Accepting the New Me

June 1, 2014

Neurorehabilitation arranged for some tests for me to carry out. This would enable them to gauge the permanent damage of the injury. The tests were over 3 days. This was a big milestone for me. At the very start of my recovery I had been told to walk a path and see how I was after two years. Not knowing how you’re going to be in the future for that long is psychological torture. I wouldn’t wish it on anybody!

June 5, 2014

I am pleased to say I had gone over a year without having a cigarette! Quitting smoking is without a doubt one of the best things I have ever done for myself. From 20 a day in early recovery to none. I am really happy with that – positive progress!

June 14, 2014

All the money was in from the 10K event. We had raised £4005! Another brilliant effort by everyone involved. I presented the cheque at a fundraising event for the charity.

It was nice to see my good friend Wolfie. It felt really special presenting the cheque in front of Mark and Reece. Thanks to everyone who made this possible.

June 15, 2014

I had a brilliant Father’s Day with Reece this year. We spent the day doing lad things. I couldn’t have done this with him in early recovery. Special times!

I hope this gives comfort to anyone struggling in front of their children during early recovery. Things can get better.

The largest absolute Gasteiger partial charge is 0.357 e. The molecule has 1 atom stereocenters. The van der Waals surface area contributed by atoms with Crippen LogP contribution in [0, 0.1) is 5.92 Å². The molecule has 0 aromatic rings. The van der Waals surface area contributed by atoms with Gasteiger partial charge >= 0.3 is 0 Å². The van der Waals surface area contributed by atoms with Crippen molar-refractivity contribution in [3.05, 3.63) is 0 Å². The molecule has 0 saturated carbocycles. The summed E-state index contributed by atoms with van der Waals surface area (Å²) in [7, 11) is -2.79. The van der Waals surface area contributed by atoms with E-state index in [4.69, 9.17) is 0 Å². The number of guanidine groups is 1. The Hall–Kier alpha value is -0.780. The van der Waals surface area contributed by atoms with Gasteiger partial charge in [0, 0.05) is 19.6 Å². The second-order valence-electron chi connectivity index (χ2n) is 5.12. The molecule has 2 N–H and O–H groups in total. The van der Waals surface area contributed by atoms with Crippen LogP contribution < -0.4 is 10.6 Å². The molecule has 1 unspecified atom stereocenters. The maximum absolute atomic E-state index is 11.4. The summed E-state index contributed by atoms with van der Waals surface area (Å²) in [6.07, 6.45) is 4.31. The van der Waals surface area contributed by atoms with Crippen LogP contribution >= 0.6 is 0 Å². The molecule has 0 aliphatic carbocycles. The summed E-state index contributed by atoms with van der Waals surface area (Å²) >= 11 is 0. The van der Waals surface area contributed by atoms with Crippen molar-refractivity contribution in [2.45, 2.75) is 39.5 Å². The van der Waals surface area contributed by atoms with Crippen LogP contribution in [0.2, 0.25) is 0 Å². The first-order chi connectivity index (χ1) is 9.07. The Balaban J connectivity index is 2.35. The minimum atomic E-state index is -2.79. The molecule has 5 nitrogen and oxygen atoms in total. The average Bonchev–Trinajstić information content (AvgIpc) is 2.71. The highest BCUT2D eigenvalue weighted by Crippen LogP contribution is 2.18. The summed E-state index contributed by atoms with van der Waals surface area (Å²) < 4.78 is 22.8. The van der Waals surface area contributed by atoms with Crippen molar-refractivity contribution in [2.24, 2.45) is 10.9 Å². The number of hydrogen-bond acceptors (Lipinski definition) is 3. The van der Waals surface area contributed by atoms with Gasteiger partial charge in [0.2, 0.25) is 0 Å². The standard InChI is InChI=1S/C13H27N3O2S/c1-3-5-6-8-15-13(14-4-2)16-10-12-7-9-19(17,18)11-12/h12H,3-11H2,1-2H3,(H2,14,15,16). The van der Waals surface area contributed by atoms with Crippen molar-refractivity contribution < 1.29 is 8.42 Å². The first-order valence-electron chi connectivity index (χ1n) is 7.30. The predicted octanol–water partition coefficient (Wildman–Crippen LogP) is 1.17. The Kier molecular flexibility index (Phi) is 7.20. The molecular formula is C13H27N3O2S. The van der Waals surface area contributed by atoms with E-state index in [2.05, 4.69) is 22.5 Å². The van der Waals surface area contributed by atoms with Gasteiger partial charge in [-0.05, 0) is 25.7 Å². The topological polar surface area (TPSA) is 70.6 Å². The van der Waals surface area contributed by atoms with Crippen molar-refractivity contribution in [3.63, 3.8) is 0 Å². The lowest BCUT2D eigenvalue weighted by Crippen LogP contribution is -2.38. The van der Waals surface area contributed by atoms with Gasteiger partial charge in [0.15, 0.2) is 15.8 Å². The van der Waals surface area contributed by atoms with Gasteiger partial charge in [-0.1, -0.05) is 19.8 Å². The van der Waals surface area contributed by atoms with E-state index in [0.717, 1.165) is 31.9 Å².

June 18, 2014

I had gained confidence over this last year. Lived experience was helping me cope with my challenges. I had to go through a process of learning and acceptance, coming to terms with a new me. It took years to get this far. Brain recovery is so long!

I had made it harder for myself because I fought against the process with wanting to be the old me. This was a big mistake.

June 21, 2014

As my recovery went on I was always learning new things about myself. I was keen to improve and help my new brain work better. I found it useful to reflect on my day and recognise if I was struggling. Being honest with myself and adjusting to different ways of thinking or behaving was empowering. I was enjoying working on the new Paul.

Recently, I had noticed that I was putting myself under pressure with on the spot thinking. As one of my weaknesses is processing information this was no doubt going to take longer than before. A coping strategy I have employed is to tell myself … there is no need for an immediate response. Also, to tell people about my situation to gain that bit more time I need. I found this strategy really helps.